Browse 101 News for more articles like this.

Eco-Therapy Retreat to Show Nature’s Supportive Role in Grieving Process

‘A Life Less Lonely: Bringing Nature into Healing, Grief, and Loss’ is 10 a.m.-4 p.m. Saturday, Oct. 6, at Candlelight Ranch, 6408 Muleshoe Bend Trail off RR 1431 about 20 miles east of Marble Falls. The one-day retreat is free, but there is a $25 refundable deposit.

MARBLE FALLS — Grieving is a very real and important process when we lose a loved one. Many of us, however, don’t give our grief the time and space it needs or we just don’t know that we need to grieve.

Jessamyn Putnam of Putnam Cares funeral homes said her business hosted a grief support group for a number of years in Kingsland. It started well, but, over the years, the numbers dwindled until no one showed up. She wondered if there was different way to approach grief.

“Our need for grief therapy hasn’t changed, but it’s knowing that we need it or what it looks like,” she said.

Putnam and licensed therapist Amy Sugeno have teamed up to offer a new type of grief therapy program: “A Life Less Lonely: Bringing Nature into Healing, Grief, and Loss.”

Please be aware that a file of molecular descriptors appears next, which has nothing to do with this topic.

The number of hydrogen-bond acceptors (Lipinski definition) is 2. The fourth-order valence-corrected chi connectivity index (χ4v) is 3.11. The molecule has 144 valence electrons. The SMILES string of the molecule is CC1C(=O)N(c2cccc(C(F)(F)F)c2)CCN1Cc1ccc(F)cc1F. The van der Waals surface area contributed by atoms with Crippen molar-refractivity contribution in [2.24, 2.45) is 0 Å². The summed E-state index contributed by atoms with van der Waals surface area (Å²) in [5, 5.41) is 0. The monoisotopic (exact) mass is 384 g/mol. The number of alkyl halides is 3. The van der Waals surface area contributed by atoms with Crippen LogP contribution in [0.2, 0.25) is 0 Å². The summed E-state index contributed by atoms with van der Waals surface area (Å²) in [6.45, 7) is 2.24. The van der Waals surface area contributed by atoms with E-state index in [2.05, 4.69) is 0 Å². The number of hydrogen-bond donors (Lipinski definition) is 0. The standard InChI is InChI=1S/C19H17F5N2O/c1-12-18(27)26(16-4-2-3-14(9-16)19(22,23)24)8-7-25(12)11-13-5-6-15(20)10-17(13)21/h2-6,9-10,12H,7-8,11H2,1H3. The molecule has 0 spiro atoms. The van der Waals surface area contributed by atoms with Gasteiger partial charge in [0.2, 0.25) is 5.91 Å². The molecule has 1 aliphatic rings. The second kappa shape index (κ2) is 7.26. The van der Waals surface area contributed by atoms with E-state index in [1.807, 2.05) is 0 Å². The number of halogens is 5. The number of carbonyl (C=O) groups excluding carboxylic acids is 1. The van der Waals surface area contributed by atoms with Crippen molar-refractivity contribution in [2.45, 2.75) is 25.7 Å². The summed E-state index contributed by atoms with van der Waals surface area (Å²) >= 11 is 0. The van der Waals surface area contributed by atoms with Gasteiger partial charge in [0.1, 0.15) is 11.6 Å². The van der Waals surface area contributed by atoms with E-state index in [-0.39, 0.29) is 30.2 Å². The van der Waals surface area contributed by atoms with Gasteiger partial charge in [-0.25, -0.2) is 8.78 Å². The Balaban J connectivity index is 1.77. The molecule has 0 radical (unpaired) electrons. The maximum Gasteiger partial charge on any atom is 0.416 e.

The eco-therapy group meets 10 a.m.-4 p.m. Saturday, Oct. 6, at Candlelight Ranch, 6408 Muleshoe Bend Trail off RR 1431 about 20 miles east of Marble Falls. The one-day retreat is free, but there is a $25 refundable deposit.

“Amy is leading it,” Putnam said. “She has a tremendous amount of experience in eco-therapy.”

The retreat is open to adults who have experienced loss.

Sugeno spent 16 years as a wildlife biologist during which she saw the healing and transformative power of nature on people. She then became a social worker and a therapist and has offered eco-therapy to clients for about a decade.

She has also lectured on eco-therapy at conferences and universities as well as in community groups.

During the retreat at Candlelight Ranch, people will:

• learn how nature affects the brain and improves mental health;

• learn how nature can support a person during difficult times;

• try activities designed to help people move through good and bad days;

• be part of a supportive group;

• have individual time for contemplation;

• and learn about mindfulness in nature.

Research has shown that just spending more time in nature can help with a person’s mental and emotional well-being. Some physicians are even “prescribing” time in nature for patients suffering from a range of ailments, including anxiety, depression, and stress.

There are a limited number of spots Oct. 6 — organizers might offer more retreats in the future — so register now by contacting Putnam at (830) 798-8413 or staff@cremationadvocates.net.

YOUTH GRIEF PROGRAMS

For parents or guardians of children who have lost someone close to them, Camp Agape offers summer bereavement camps for ages 7-12. Go to campagapetexas.org for more information on its programs.

daniel@thepicayune.com

Find more articles like this in 101 News

Leave a reply

Top